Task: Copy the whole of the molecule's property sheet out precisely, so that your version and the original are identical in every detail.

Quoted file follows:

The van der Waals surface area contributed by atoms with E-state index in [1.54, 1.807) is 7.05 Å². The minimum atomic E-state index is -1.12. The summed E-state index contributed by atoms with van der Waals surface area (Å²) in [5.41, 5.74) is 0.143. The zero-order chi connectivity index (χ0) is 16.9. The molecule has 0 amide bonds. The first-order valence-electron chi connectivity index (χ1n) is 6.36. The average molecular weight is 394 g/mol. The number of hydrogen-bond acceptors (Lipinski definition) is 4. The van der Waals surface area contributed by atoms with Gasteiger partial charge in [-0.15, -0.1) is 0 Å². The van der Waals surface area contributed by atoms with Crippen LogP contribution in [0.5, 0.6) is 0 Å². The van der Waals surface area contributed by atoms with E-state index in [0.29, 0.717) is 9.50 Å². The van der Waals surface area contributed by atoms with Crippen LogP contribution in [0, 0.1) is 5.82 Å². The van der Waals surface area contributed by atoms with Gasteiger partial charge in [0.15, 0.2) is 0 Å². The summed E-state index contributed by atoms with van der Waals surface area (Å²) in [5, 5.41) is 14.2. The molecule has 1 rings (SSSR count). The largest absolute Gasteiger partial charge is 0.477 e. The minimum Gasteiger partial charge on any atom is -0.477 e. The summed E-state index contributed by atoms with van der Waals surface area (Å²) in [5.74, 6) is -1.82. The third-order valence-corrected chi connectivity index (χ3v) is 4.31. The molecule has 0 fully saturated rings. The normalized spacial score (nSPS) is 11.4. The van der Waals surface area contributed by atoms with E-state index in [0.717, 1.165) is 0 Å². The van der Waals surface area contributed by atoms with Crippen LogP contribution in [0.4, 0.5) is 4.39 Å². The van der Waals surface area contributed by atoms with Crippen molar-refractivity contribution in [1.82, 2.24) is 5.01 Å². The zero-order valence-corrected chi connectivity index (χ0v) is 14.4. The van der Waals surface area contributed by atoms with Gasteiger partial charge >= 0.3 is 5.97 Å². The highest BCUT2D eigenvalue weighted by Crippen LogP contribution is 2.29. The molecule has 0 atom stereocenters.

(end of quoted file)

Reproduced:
The van der Waals surface area contributed by atoms with E-state index in [1.54, 1.807) is 7.05 Å². The minimum atomic E-state index is -1.12. The summed E-state index contributed by atoms with van der Waals surface area (Å²) in [5.41, 5.74) is 0.143. The zero-order chi connectivity index (χ0) is 16.9. The molecule has 0 amide bonds. The first-order valence-electron chi connectivity index (χ1n) is 6.36. The average molecular weight is 394 g/mol. The number of hydrogen-bond acceptors (Lipinski definition) is 4. The van der Waals surface area contributed by atoms with Gasteiger partial charge in [-0.15, -0.1) is 0 Å². The van der Waals surface area contributed by atoms with Crippen LogP contribution in [0.5, 0.6) is 0 Å². The van der Waals surface area contributed by atoms with E-state index in [0.29, 0.717) is 9.50 Å². The van der Waals surface area contributed by atoms with Crippen LogP contribution in [0, 0.1) is 5.82 Å². The van der Waals surface area contributed by atoms with Gasteiger partial charge in [0.15, 0.2) is 0 Å². The summed E-state index contributed by atoms with van der Waals surface area (Å²) in [5, 5.41) is 14.2. The molecule has 1 rings (SSSR count). The largest absolute Gasteiger partial charge is 0.477 e. The minimum Gasteiger partial charge on any atom is -0.477 e. The summed E-state index contributed by atoms with van der Waals surface area (Å²) in [5.74, 6) is -1.82. The third-order valence-corrected chi connectivity index (χ3v) is 4.31. The molecule has 0 fully saturated rings. The normalized spacial score (nSPS) is 11.4. The van der Waals surface area contributed by atoms with E-state index in [0.717, 1.165) is 0 Å². The van der Waals surface area contributed by atoms with Crippen LogP contribution in [0.4, 0.5) is 4.39 Å². The van der Waals surface area contributed by atoms with Crippen molar-refractivity contribution in [1.82, 2.24) is 5.01 Å². The zero-order valence-corrected chi connectivity index (χ0v) is 14.4. The van der Waals surface area contributed by atoms with Gasteiger partial charge >= 0.3 is 5.97 Å². The highest BCUT2D eigenvalue weighted by Crippen LogP contribution is 2.29. The molecule has 0 atom stereocenters.